Rita Karlsen, HRS
Det er ikke første gang vi hører om problemene jødene har i Malmø, og det er heller ikke første gang vi hører om sosialdemokraten Ilmar Reepalus forunderlige politiske beslutninger. For eksempel da Sverige hadde invitert Israel til en tenniskamp bestemte Reepalu seg for at kampen skulle gå uten publikum, og det var et betydelig politioppbud, dertil med forsterkninger fra Danmark, som skulle se til at det ikke ble voldelige demonstrasjoner. Men det ble det. Også da spurte jøder om det var noen fremtid for dem i Sverige.
Siden har flere valgt å forlate. I gårdagens The Sunday Telegraph fortalte Judith Popinski (86) at da hun kom til Sverige etter å ha blitt reddet fra en nazistisk konsentrasjonsleir, ble hun tatt vel imot. I flere tiår har hun og familien levd trygt og godt i Sverige, helt til i fjor.
In 2009, a chapel serving the city’s 700-strong Jewish community was set ablaze. Jewish cemeteries were repeatedly desecrated, worshippers were abused on their way home from prayer, and «Hitler» was mockingly chanted in the streets by masked men.
«I never thought I would see this hatred again in my lifetime, not in Sweden anyway,» Mrs Popinski told.
«This new hatred comes from Muslim immigrants. The Jewish people are afraid now.»
Malmo’s Jews, however, do not just point the finger at bigoted Muslims and their fellow racists in the country’s Neo-Nazi fringe. They also accuse Ilmar Reepalu, the Left-wing mayor who has been in power for 15 years, of failing to protect them.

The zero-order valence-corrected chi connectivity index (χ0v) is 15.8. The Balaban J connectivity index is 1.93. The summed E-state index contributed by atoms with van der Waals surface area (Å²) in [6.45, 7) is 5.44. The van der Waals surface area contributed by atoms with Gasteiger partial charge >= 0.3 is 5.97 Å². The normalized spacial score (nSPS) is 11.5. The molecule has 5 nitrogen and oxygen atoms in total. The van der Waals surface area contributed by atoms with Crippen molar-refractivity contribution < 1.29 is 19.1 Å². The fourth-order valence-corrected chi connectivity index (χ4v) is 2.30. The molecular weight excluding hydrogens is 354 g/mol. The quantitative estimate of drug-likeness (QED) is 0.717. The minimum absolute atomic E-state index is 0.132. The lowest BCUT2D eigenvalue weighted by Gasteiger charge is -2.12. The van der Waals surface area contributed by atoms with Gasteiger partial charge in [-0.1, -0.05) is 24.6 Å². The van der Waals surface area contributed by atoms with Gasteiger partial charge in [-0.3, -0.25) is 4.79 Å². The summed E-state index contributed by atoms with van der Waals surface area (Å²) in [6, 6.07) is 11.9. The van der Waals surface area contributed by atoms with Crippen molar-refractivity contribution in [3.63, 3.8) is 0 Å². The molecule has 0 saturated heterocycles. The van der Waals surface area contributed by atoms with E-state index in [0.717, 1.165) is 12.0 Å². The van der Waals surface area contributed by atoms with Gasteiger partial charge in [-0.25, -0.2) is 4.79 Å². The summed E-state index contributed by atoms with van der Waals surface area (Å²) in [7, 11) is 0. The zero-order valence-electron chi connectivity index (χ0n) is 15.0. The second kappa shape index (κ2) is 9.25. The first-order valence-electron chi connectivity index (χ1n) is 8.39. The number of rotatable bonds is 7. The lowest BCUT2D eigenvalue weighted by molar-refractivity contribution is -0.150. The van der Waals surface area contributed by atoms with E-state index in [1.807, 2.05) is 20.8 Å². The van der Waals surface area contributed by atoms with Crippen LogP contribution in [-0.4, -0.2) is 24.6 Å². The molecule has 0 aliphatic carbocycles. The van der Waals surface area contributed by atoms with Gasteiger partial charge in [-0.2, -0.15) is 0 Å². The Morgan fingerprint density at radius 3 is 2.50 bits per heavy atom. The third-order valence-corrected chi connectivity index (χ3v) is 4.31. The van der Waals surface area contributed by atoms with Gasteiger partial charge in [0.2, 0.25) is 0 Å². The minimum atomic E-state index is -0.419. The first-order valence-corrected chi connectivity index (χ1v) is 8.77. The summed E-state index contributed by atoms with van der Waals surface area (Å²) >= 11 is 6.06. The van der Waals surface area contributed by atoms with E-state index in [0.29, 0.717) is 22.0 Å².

Mr Reepalu, who is blamed for lax policing, is at the centre of a growing controversy for saying that what the Jews perceive as naked anti-Semitism is in fact just a sad, but understandable consequence of Israeli policy in the Middle East.
While his views are far from unusual on the European liberal-left, which is often accused of a pro-Palestinian bias, his Jewish critics say they encourage young Muslim hotheads to abuse and harass them.
Popinski, som er en 86 år gammel enke, forteller at hun selv har møtt fiendtlige holdninger da hun var invitert til å snakke om Holocaust i skolen.
«Muslim schoolchildren often ignore me now when I talk about my experiences in the camps,» she said. «It is because of what their parents tell them about Jews. The hatreds of the Middle East have come to Malmo. Schools in Muslim areas of the city simply won’t invite Holocaust survivors to speak any more.»